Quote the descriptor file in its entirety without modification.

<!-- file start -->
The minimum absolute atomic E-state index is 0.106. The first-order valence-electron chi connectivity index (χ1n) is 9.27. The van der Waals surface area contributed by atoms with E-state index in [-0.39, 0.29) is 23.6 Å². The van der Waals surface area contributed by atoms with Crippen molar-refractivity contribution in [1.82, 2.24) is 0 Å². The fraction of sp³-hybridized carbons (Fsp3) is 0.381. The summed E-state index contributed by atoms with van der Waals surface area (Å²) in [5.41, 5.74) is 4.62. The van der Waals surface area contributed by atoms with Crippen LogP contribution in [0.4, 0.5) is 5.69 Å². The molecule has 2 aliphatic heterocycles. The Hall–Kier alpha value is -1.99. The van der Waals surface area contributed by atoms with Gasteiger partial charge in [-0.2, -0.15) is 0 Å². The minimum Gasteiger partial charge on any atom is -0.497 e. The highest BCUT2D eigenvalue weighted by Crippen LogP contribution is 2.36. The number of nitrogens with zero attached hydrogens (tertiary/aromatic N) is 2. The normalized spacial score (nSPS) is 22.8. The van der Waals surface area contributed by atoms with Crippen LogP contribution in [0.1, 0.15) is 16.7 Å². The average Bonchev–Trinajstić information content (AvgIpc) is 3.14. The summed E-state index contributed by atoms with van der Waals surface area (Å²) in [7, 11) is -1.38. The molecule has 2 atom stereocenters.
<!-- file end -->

The minimum absolute atomic E-state index is 0.106. The first-order valence-electron chi connectivity index (χ1n) is 9.27. The van der Waals surface area contributed by atoms with E-state index in [-0.39, 0.29) is 23.6 Å². The van der Waals surface area contributed by atoms with Crippen molar-refractivity contribution in [1.82, 2.24) is 0 Å². The fraction of sp³-hybridized carbons (Fsp3) is 0.381. The summed E-state index contributed by atoms with van der Waals surface area (Å²) in [5.41, 5.74) is 4.62. The van der Waals surface area contributed by atoms with Crippen LogP contribution in [0.4, 0.5) is 5.69 Å². The molecule has 2 aliphatic heterocycles. The Hall–Kier alpha value is -1.99. The van der Waals surface area contributed by atoms with Gasteiger partial charge in [-0.2, -0.15) is 0 Å². The minimum Gasteiger partial charge on any atom is -0.497 e. The highest BCUT2D eigenvalue weighted by Crippen LogP contribution is 2.36. The number of nitrogens with zero attached hydrogens (tertiary/aromatic N) is 2. The normalized spacial score (nSPS) is 22.8. The van der Waals surface area contributed by atoms with Crippen LogP contribution in [0.1, 0.15) is 16.7 Å². The average Bonchev–Trinajstić information content (AvgIpc) is 3.14. The summed E-state index contributed by atoms with van der Waals surface area (Å²) in [7, 11) is -1.38. The molecule has 2 atom stereocenters.